David Spreadborough, CFVA, Forensic Analyst at Amped Software — Written evidence (NTL0015)
As a Certified Forensic Video Analyst (LEVA) acting on a corporate basis on behalf of Amped Software, I believe my experience can support the “Justice and Home Affairs Committee” in the framework of this public call for evidence, particularly in the research and development of applications for the analysis and enhancement of video and images for legal use.
I was a UK Police Officer for 24 years, the last 12 being dedicated to CCTV Image evidence. I am now instructed by legal firms throughout the world, to advise and report on CCTV evidence and have given expert evidence in court. I sit on the Forensic Image Analysis Division of the Chartered Society of Forensic Sciences.
Amped Software is a software house that develops software for analysis and enhancement of images and videos. Applications include forensics, security, and investigations in over 100 countries worldwide. Founded in Trieste, Italy, in 2008, with a subsidiary in Brooklyn, NY, the company supports more than 800 organizations in the public safety and national security fields.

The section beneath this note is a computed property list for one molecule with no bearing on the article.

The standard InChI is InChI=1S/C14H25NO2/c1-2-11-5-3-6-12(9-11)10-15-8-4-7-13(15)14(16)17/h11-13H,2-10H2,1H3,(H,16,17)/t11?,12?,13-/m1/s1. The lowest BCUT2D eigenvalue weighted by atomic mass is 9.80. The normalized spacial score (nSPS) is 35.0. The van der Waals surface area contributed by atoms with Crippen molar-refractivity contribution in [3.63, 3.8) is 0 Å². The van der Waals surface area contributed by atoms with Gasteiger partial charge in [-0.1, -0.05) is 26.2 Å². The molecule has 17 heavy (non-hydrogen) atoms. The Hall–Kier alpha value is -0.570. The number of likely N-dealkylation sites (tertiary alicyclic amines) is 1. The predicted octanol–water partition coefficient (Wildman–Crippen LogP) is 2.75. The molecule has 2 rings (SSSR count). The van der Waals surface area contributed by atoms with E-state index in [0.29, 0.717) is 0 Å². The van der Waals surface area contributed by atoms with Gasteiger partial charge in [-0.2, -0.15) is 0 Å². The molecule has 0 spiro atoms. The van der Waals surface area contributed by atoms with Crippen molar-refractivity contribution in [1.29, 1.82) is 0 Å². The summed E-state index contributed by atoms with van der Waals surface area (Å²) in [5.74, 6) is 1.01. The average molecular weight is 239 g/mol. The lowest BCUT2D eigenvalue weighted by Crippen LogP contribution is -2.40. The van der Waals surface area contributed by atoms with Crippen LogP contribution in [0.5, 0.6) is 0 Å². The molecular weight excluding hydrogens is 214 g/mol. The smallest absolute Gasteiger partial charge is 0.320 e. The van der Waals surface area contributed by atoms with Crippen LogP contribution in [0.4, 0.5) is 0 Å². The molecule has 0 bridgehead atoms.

This submission details four main areas of concern and proposes some strategy to improve the reliability of the use of Digital Multimedia Evidence (DME) in the judiciary system:
Digital Multimedia Evidence (DME), which includes CCTV imagery, is one of the most common forms of evidence used in law. Digital media technologies are now used to capture, transmit, store, search, export, convert, restore, enhance, and present this data. The technologies are used by video surveillance companies, the public, the police and the Criminal Justice System.
DME is used to gain intelligence and to identify the facts of an incident using a camera recording that has captured imagery of interest.